KARACHI, Nov 3: A revised version of the decades-old forest act suggests critical changes in key government powers to protect what little is left of forests, including the establishment of a settlement committee to determine the status of land, measures to ensure community participation, increase in the number of acts prohibited and enhancement of penalties and punishment.

The draft titled The Sindh Forest Act, 2011 was presented for consultation at a workshop organised on Thursday by the Sindh forest department in collaboration with the Worldwide Fund for Nature at a local hotel.

The draft was prepared by K.K. Consultants, a company of retired forest department officials, with financial support of the WWF.

The speakers highlighted the need for amending and replacing the old law enacted in 1927.

The present law, they said, was obsolete and inadequate to meet ground realities. It did not address the issues relating to sustainable management, and its application had become very difficult in view of the changing situation.

Weak and flawed regulations, inefficient and corrupt administrations coupled with pressures from politicians as well as military officials had led to the destruction of indigenous forests and woodland on a large scale.

“Pakistan has the highest annual deforestation rate in Asia and the forests cover only 2.5 per cent of the country’s land which was 33pc at the time of independence. If the current deforestation and trend of land conversion from forest to other uses is not checked, the country will not be able to meet its commitment under the Millennium Development Goals of increasing its forest cover from 2.5pc to 6pc,” said Nasir Panhwar citing a recent study of the WWF.

Ideally, forest area should be 25pc of the total land in a country, he added. He stressed the need for community participation in forest management and said that community-managed forests should be made an integral part of the revised act.

Giving a presentation on the revised act, Dr G.R. Keerio, representing K.K. Consultants, said the recommended set of laws addressed issues at all levels to ensure willingness and support of stakeholders. It covered the missing links and included new concepts of sustainable management.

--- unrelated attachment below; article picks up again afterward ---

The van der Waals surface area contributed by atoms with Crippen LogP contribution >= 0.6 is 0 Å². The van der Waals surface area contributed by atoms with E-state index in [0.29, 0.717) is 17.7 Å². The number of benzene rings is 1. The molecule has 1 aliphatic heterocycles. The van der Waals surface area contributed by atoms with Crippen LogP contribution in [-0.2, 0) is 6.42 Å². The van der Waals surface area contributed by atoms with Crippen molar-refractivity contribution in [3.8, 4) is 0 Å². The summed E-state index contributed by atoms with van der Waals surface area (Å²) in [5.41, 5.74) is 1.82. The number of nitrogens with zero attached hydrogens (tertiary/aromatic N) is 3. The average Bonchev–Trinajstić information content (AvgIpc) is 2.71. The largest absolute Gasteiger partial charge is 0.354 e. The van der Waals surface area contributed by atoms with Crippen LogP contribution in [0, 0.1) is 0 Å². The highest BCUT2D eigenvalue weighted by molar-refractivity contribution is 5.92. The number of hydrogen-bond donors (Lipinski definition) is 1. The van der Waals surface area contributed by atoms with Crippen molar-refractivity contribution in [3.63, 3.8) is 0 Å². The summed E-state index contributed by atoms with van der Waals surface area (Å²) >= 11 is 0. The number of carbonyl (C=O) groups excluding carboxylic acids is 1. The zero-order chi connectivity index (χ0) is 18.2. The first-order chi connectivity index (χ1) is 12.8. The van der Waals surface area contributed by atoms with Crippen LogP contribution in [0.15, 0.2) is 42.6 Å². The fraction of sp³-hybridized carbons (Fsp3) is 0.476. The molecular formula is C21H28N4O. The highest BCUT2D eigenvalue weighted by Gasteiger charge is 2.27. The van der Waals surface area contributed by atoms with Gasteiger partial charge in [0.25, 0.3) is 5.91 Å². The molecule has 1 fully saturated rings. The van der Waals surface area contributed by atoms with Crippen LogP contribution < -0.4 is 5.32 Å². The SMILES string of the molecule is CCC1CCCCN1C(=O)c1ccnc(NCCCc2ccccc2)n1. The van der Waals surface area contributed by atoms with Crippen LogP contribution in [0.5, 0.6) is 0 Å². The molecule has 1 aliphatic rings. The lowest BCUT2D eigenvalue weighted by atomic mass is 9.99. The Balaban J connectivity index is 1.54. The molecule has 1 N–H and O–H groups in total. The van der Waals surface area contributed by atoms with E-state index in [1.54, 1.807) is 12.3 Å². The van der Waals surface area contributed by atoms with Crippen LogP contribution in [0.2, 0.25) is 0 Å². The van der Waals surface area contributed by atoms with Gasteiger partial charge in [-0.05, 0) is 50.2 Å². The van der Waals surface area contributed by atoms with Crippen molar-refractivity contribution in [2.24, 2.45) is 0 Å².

An important clause in the draft, according to Dr Keerio, was the recommendation that government powers to change the status of reserved and protected forests should be withdrawn and it could only intervene in cases where right of way was required for civic facilities, road, canal and park without any concrete building or permanent structure.

There was, however, some concern over the approval of the relevant clause by the provincial assembly. “The refusal of the chief ministers of all provinces except Punjab to surrender the powers of changing the status of forest land is the major reason why a national policy on forest couldn’t materialise last year. So, it is unlikely that such a clause would be approved by the assembly,” remarked Haider Raza Khan, a senior conservator of forests.

The revised draft also recommends the establishment of a forest settlement committee instead of a forest settlement officer, comprising a revenue officer not below the rank of executive district officer for revenue, district forest officer notified by the competent authority and a representative of civil society.

It also makes preparation of forest management plans mandatory for all types of forest. It also suggests giving powers to forest officers to enter upon, issue search warrants, hold an inquiry, use force and try before a magistrate or court.

Giving his input, Shamsul Haq Memon, a former forest department official, said the definition of ‘wasteland’ needed to be reviewed to exclude coastal land under mangroves considered as wasteland.

He also suggested that the government might have the powers to declare any tree or plant growing on private or government land as reserved or protected which, it believed, faced the threat of extinction.

Aijaz Ahmed Nizamani, additional secretary of the forest and wildlife department, said the conversion of forest land, the law and order situation, a water shortage and social and political issues were some major factors that had led to the depletion of forests.

He urged forest department officials to adopt a pragmatic approach towards forest conservation as ‘one could only survive by giving opportunities’.

Hameed Ahmed Khan, a senior conservator, urged forest department officials to persuade politicians of their area to ‘leave what is left to the forests’ and take a strong stand when it came to forest conservation.

Mehboob Alam Ansari, retired forest department official; Nadir Ali Talpur, chief conservator of Hyderabad, and Riaz Ahmed Wagan, chief conservator of Thatta, also spoke.

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